Once again I find myself standing looking into the water by the railings not far from the Light House in Howth Harbour.  The early spring light is fading and giving way to the dark shadows of the evening.  It is almost 6 p.m. and I stand alone for what must be five minutes.  There is not one other human presence near me.  I watch Ireland’s Eye, which looks like a great supine moss-covered giant asleep, begin to cast eerie shadows on the water.  The rocks are dark grey and wet as the sea is a little choppy this evening.  They are also blotched yellow by lichens and white by seagulls’ droppings.  A few of these latter culprits screech lonely cries from a sky which is a mass of different shades of grey.  A few airplanes line up to begin their descent for Dublin airport.  The buoys shake their blinking lights to the rhythm of the waves which are incapable of drowning them.  Momentarily I look towards the village and see the evening begin to come alive in a myriad of little lights.  My hands have grown cold from the railings and are half turned to ice by the wind.  Still it is so good to be here alone with the elements – to recharge the battery.  I briefly recall young Gianni, an Italian architect from Calabria who is in Dublin learning English.  He gave me a lovely Italian phrase for this one evening at the “scambio linguistico” in the Ilac library, and I repeat it to myself the lilting rhythms of the Italian words : “Sono qui a Howth per recaricare la mia batteria”  This scene is so far from the beautiful warm coastline of Calabria.  However cold it may be, this is my sea.  This is my home and I’m proud of it.  Then a snorting sound wakes me from my reverie.  There in front below me is the culprit – a seal whose head is now bobbing on the waves not too far away from the watcher.  It appears to me that he has come here especially now to say hello, or even to bid goodbye to the lonely watcher.   His snorting makes me laugh and rejoice in the rough beauty of life.  I put my cold hands in my pockets to warm them, turn up my collar against the breeze and adjust my hat.  When this ceremony is finished I turn and head back for my car.  Who knows what other mystery will unfold itself before me later this evening. The picture I have inserted at the top centre of this post is one of Ireland's Eye, just a little distance from Howth Harbour. I took this picture in 2002.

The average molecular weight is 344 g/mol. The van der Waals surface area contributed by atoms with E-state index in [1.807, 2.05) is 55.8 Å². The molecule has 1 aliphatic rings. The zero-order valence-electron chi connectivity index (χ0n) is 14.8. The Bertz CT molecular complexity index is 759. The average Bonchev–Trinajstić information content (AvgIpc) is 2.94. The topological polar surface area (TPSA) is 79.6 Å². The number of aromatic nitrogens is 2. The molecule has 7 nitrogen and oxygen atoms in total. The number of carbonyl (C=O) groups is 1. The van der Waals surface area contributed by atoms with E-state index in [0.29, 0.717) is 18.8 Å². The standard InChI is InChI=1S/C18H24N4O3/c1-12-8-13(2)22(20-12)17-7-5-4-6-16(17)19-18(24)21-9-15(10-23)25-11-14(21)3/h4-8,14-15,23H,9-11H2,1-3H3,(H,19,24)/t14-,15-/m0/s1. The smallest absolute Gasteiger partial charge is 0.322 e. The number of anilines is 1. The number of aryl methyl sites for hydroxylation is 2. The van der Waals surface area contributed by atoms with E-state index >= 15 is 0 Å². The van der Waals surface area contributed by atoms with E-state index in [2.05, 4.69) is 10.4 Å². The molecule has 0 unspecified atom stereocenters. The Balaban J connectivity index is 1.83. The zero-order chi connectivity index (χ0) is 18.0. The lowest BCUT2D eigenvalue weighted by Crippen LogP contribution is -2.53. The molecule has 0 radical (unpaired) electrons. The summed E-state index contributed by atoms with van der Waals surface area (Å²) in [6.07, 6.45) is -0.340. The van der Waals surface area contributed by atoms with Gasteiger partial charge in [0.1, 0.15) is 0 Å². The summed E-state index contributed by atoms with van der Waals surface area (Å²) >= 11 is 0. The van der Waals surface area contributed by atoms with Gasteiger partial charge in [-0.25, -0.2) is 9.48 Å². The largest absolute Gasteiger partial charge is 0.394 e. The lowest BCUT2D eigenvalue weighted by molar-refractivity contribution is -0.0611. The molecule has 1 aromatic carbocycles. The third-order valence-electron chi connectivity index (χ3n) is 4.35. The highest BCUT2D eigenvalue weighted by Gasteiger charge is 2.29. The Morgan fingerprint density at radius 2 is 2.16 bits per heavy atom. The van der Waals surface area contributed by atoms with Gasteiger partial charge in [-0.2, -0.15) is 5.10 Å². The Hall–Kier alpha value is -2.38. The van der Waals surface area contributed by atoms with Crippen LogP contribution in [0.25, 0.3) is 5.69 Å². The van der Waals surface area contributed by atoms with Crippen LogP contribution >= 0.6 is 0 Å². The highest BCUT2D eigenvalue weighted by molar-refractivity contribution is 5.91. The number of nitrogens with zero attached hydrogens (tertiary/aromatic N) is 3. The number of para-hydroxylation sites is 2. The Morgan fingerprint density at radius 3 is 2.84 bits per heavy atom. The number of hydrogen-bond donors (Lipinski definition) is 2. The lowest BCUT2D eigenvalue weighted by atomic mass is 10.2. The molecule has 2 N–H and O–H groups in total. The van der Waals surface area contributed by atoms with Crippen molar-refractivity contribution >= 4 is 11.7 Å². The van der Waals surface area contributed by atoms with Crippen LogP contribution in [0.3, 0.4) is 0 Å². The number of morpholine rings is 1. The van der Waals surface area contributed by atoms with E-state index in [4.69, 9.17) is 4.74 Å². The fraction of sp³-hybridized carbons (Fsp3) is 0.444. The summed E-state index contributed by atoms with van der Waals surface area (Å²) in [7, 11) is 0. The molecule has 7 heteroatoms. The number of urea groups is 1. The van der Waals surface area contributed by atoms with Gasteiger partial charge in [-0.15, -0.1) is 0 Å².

Back from the West

Back from the West